Despite the spate of superannuation funds increasing the cost of cover, new Rainmaker analysis shows group insurance premiums fell by 7% to a four-year low of $8.7 billion.
The research, conducted over 10 years, also revealed that not-for-profit (NFP) superannuation funds have cut their premiums more aggressively than retail funds, meaning that retail fund members are paying higher-than-average premiums.
Across most age groups, annual insurance premiums for standard cover have increased by 8%.
The standard cover on average is $240,000 for young members and $80,000 for pre-retirees.
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"The cost for this cover averages $3.62 per week for a 20-year-old, before hitting a high of $9.16 per week for members aged 55," Rainmaker said.
During 2020-21, members aged 30 and under saw their premiums increase by $10,000 or 17%. Retail funds have increased premiums by $9000-$17,000 across these age groups.
NFP funds on the other hand increased premium values by $2000-$9000 for the same age groups.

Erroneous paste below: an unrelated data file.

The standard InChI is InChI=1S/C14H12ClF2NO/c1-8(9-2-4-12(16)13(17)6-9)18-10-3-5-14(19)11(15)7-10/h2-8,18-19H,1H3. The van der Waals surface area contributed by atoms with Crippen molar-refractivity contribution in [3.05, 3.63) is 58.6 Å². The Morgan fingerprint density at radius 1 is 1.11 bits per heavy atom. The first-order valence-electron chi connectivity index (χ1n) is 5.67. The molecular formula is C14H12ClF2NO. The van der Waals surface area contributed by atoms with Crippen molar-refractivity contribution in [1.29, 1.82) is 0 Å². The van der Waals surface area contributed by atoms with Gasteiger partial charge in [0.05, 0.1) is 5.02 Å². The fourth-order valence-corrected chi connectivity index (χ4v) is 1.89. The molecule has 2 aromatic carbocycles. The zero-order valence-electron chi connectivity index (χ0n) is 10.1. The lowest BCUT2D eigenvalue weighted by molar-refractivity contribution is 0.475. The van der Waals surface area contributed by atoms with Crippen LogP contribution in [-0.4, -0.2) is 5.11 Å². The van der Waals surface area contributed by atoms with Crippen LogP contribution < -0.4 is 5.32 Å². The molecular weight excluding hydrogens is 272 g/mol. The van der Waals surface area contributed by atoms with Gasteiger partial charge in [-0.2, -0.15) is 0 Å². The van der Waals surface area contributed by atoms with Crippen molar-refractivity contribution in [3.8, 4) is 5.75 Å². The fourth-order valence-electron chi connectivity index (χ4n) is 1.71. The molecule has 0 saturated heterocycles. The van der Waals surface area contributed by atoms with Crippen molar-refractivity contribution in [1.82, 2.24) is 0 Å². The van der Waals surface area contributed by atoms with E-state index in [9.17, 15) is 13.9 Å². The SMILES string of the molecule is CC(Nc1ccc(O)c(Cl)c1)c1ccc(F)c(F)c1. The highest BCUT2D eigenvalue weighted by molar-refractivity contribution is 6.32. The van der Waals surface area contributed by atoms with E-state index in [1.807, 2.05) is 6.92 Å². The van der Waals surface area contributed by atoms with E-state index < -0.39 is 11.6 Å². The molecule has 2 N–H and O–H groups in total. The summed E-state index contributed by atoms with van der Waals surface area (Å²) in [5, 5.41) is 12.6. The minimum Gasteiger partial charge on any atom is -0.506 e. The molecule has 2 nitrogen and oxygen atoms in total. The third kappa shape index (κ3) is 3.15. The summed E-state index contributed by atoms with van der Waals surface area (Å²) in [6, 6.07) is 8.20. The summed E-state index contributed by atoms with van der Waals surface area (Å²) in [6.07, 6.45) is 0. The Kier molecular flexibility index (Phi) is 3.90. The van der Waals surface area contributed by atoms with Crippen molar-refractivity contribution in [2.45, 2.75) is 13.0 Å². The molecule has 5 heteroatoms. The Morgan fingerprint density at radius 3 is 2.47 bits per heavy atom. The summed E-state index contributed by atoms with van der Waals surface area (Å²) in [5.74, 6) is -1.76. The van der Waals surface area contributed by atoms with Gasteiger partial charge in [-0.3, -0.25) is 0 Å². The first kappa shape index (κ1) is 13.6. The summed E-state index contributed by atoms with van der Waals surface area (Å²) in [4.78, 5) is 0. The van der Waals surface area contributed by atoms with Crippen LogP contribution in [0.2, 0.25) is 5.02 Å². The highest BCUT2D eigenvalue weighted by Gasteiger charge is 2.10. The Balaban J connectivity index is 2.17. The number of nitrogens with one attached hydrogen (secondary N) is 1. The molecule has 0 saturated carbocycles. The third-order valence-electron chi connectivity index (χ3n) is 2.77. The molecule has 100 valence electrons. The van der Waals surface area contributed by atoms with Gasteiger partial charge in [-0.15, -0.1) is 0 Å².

The largest group insurance players based on member numbers are TAL (37%), AIA (22%) and MetLife (14%).
ASIC estimates that 86% of superannuation members with insurance are on the default settings.
"Many superannuation members are not even aware that they have insurance through their superannuation, or that they are paying for it. Those who are aware may be deterred from engaging with their insurance because they find design features, terms and conditions, and pricing difficult to understand," the regulator's Default insurance in superannuation report shows.
ASIC's review of the group insurance market found that two MySuper members will receive different covers at varying prices.
For example, a 30-year-old woman's total premium varied by 25 times (from $29 to $732 a year) and a 50-year-old man's varied by 37 times (from $40 to $1480 a year).